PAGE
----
AT THE instigation of Karl Marx and Friedrich Engels, the headquarters of the first International Workingmen's Association, mortally ill from the wasting disease of Bakunin anarchism, was transferred in 1872 from London to New York, to let it die in peace and obscurity. The communist leaders left the unhappy task of administering the last rites and burial to Friedrich A. Sorge, their faithful American adjutant. But Sorge proved to be more a physician than a mortician, and by incredibly hard work and constant attention he kept the patient alive for four more years. Not until July, 1876, did a congress of American socialists finally pronounce the International officially dead. Few Americans probably took the time to read of the International's demise in those rare newspapers which saw fit to carry its obituary notice.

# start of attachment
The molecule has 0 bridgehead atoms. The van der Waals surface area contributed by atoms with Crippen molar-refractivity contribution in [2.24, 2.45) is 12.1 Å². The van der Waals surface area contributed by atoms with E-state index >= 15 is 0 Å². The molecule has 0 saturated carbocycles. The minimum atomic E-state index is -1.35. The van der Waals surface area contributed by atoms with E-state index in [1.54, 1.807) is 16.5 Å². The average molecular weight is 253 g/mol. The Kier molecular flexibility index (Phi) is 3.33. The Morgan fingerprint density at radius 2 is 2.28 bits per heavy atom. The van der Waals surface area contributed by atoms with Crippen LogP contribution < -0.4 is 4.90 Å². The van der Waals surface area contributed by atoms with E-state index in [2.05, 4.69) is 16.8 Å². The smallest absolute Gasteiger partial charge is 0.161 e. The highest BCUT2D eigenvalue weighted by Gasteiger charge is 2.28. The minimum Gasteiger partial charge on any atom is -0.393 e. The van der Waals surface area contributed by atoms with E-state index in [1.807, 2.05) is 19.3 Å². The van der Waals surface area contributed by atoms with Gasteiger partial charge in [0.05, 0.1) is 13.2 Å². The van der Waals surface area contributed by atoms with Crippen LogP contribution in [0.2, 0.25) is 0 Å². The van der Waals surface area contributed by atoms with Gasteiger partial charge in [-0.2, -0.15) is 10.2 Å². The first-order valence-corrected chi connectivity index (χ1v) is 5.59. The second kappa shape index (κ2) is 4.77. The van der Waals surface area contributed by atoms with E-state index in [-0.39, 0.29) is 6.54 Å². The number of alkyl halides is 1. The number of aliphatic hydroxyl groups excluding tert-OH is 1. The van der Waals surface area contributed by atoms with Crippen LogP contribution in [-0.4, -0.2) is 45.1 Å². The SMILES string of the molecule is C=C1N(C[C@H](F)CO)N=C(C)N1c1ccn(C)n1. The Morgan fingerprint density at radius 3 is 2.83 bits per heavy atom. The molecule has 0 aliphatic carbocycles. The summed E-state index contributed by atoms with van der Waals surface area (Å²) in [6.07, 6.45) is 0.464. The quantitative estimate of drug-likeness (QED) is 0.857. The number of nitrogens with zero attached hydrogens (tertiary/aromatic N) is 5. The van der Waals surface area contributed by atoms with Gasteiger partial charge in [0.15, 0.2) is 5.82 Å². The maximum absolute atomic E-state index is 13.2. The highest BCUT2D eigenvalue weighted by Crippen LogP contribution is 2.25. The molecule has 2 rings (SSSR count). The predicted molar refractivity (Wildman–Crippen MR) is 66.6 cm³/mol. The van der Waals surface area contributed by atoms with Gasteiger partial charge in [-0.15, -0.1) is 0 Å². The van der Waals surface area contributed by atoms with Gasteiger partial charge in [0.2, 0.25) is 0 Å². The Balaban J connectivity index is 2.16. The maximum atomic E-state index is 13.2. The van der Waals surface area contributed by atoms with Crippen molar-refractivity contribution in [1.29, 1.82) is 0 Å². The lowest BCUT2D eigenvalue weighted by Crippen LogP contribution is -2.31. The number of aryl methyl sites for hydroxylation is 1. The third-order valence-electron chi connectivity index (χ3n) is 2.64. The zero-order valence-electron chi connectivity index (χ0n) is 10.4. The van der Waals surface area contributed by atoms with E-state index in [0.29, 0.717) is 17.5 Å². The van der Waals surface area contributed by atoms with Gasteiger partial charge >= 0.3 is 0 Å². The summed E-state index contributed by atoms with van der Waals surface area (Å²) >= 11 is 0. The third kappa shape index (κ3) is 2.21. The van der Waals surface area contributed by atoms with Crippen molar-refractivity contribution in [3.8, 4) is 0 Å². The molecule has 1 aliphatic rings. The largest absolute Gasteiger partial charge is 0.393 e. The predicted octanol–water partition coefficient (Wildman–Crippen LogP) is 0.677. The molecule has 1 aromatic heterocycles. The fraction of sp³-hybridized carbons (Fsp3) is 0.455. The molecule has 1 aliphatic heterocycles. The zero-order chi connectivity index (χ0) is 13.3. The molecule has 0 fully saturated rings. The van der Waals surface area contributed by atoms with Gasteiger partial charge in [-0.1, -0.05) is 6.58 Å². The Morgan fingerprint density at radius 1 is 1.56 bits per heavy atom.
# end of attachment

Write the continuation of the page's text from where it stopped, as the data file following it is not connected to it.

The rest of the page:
The International's presence in the United States, while a matter of public record, was hardly one of public knowledge or concern; and, indeed, the same might be said of the entire socialist movement during the two decades after the Civil War. The persistent efforts of immigrant proselytizers and their converts to give the transplanted and dissension-wracked American movement organizational permanence and public reputation had pathetically little success. In fact, it was not until 1886 that socialism suddenly and indelibly shocked itself upon the American consciousness. In that year, a populace, which basked in the complacency of the Gilded Age, was generally misinformed by the press that "socialist" agitators were to blame for the bloody Chicago Haymarket Square Riot. And a few months later, the same public learned, this time correctly, that the socialists were playing a major role in Henry George's great New York mayoralty campaign. For uneasy conservatives these were not happy portents for the future.
During the Paris commune of 1871 some American newspapers, to be sure, had raised the specter of socialism's threat